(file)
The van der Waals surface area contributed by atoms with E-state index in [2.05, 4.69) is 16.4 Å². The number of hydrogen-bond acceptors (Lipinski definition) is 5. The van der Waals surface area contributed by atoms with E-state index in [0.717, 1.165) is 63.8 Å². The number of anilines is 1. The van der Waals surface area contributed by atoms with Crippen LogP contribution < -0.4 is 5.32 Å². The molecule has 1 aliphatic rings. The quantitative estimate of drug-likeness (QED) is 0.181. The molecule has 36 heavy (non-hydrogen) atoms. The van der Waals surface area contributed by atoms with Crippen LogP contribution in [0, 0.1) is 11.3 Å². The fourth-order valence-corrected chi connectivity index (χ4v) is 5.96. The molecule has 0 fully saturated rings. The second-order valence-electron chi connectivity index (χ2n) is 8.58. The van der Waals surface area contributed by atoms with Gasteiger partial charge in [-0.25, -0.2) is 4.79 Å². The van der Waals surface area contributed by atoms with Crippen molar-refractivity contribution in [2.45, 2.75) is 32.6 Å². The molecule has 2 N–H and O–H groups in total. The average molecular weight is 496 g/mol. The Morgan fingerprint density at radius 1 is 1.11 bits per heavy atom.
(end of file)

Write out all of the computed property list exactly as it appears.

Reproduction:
The van der Waals surface area contributed by atoms with E-state index in [2.05, 4.69) is 16.4 Å². The number of hydrogen-bond acceptors (Lipinski definition) is 5. The van der Waals surface area contributed by atoms with E-state index in [0.717, 1.165) is 63.8 Å². The number of anilines is 1. The van der Waals surface area contributed by atoms with Crippen LogP contribution < -0.4 is 5.32 Å². The molecule has 1 aliphatic rings. The quantitative estimate of drug-likeness (QED) is 0.181. The molecule has 36 heavy (non-hydrogen) atoms. The van der Waals surface area contributed by atoms with Crippen LogP contribution in [0, 0.1) is 11.3 Å². The fourth-order valence-corrected chi connectivity index (χ4v) is 5.96. The molecule has 0 fully saturated rings. The second-order valence-electron chi connectivity index (χ2n) is 8.58. The van der Waals surface area contributed by atoms with Gasteiger partial charge in [-0.25, -0.2) is 4.79 Å². The van der Waals surface area contributed by atoms with Crippen molar-refractivity contribution in [2.45, 2.75) is 32.6 Å². The molecule has 2 N–H and O–H groups in total. The average molecular weight is 496 g/mol. The Morgan fingerprint density at radius 1 is 1.11 bits per heavy atom.